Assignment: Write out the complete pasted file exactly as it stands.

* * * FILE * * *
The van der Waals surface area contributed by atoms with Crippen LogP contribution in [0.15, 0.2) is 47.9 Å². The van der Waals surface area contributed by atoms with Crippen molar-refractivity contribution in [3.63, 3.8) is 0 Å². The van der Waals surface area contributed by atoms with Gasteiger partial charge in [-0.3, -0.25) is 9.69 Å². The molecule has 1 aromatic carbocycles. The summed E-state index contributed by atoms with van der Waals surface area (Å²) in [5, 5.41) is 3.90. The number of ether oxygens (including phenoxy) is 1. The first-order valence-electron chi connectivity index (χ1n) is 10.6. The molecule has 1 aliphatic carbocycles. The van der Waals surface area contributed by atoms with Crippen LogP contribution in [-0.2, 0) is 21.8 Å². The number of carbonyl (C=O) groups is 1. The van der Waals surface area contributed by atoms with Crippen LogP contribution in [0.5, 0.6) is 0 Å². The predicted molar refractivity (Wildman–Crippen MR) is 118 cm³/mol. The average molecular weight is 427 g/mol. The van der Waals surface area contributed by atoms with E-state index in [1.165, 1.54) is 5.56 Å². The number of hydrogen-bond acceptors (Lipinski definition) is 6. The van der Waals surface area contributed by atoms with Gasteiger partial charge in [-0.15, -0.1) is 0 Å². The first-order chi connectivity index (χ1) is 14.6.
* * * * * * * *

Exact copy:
The van der Waals surface area contributed by atoms with Crippen LogP contribution in [0.15, 0.2) is 47.9 Å². The van der Waals surface area contributed by atoms with Crippen molar-refractivity contribution in [3.63, 3.8) is 0 Å². The van der Waals surface area contributed by atoms with Gasteiger partial charge in [-0.3, -0.25) is 9.69 Å². The molecule has 1 aromatic carbocycles. The summed E-state index contributed by atoms with van der Waals surface area (Å²) in [5, 5.41) is 3.90. The number of ether oxygens (including phenoxy) is 1. The first-order valence-electron chi connectivity index (χ1n) is 10.6. The molecule has 1 aliphatic carbocycles. The van der Waals surface area contributed by atoms with Crippen LogP contribution in [-0.2, 0) is 21.8 Å². The number of carbonyl (C=O) groups is 1. The van der Waals surface area contributed by atoms with Crippen LogP contribution in [0.5, 0.6) is 0 Å². The predicted molar refractivity (Wildman–Crippen MR) is 118 cm³/mol. The average molecular weight is 427 g/mol. The van der Waals surface area contributed by atoms with E-state index in [1.165, 1.54) is 5.56 Å². The number of hydrogen-bond acceptors (Lipinski definition) is 6. The van der Waals surface area contributed by atoms with Gasteiger partial charge in [-0.15, -0.1) is 0 Å². The first-order chi connectivity index (χ1) is 14.6.